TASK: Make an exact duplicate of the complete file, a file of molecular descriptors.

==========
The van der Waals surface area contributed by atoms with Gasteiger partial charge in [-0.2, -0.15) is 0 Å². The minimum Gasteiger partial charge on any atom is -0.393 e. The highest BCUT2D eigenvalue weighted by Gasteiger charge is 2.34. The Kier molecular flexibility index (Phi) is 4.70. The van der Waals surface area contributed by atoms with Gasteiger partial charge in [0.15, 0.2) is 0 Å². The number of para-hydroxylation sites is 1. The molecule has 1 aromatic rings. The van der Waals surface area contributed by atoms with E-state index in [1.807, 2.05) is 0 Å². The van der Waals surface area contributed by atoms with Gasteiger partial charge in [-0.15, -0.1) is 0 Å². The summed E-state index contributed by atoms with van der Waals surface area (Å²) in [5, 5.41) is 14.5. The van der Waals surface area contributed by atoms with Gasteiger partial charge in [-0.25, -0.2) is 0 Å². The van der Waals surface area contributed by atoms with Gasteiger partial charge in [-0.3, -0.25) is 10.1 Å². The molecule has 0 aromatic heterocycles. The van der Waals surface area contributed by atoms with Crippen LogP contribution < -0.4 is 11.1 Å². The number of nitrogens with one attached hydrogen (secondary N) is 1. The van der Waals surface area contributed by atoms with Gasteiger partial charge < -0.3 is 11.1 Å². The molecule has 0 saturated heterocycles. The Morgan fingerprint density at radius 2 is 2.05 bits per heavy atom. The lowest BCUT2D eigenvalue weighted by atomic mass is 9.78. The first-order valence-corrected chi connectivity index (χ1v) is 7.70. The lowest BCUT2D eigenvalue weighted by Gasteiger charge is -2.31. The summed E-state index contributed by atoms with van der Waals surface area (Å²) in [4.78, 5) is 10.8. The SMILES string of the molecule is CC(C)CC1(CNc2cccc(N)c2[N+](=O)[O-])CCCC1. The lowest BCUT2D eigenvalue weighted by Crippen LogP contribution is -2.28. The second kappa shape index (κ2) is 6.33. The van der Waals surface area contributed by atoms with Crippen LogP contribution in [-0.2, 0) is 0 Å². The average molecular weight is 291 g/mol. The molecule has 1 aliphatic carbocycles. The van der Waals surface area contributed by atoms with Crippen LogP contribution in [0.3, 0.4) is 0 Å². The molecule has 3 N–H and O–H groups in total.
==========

The van der Waals surface area contributed by atoms with Gasteiger partial charge in [-0.2, -0.15) is 0 Å². The minimum Gasteiger partial charge on any atom is -0.393 e. The highest BCUT2D eigenvalue weighted by Gasteiger charge is 2.34. The Kier molecular flexibility index (Phi) is 4.70. The van der Waals surface area contributed by atoms with Gasteiger partial charge in [0.15, 0.2) is 0 Å². The number of para-hydroxylation sites is 1. The molecule has 1 aromatic rings. The van der Waals surface area contributed by atoms with E-state index in [1.807, 2.05) is 0 Å². The van der Waals surface area contributed by atoms with Gasteiger partial charge in [-0.15, -0.1) is 0 Å². The summed E-state index contributed by atoms with van der Waals surface area (Å²) in [5, 5.41) is 14.5. The van der Waals surface area contributed by atoms with Gasteiger partial charge in [-0.25, -0.2) is 0 Å². The van der Waals surface area contributed by atoms with Gasteiger partial charge in [-0.3, -0.25) is 10.1 Å². The molecule has 0 aromatic heterocycles. The van der Waals surface area contributed by atoms with Crippen LogP contribution < -0.4 is 11.1 Å². The number of nitrogens with one attached hydrogen (secondary N) is 1. The van der Waals surface area contributed by atoms with Gasteiger partial charge < -0.3 is 11.1 Å². The molecule has 0 saturated heterocycles. The Morgan fingerprint density at radius 2 is 2.05 bits per heavy atom. The lowest BCUT2D eigenvalue weighted by atomic mass is 9.78. The first-order valence-corrected chi connectivity index (χ1v) is 7.70. The lowest BCUT2D eigenvalue weighted by Gasteiger charge is -2.31. The summed E-state index contributed by atoms with van der Waals surface area (Å²) in [4.78, 5) is 10.8. The SMILES string of the molecule is CC(C)CC1(CNc2cccc(N)c2[N+](=O)[O-])CCCC1. The lowest BCUT2D eigenvalue weighted by Crippen LogP contribution is -2.28. The second kappa shape index (κ2) is 6.33. The van der Waals surface area contributed by atoms with Crippen LogP contribution in [-0.2, 0) is 0 Å². The average molecular weight is 291 g/mol. The molecule has 1 aliphatic carbocycles. The van der Waals surface area contributed by atoms with Crippen LogP contribution in [0.3, 0.4) is 0 Å². The molecule has 3 N–H and O–H groups in total.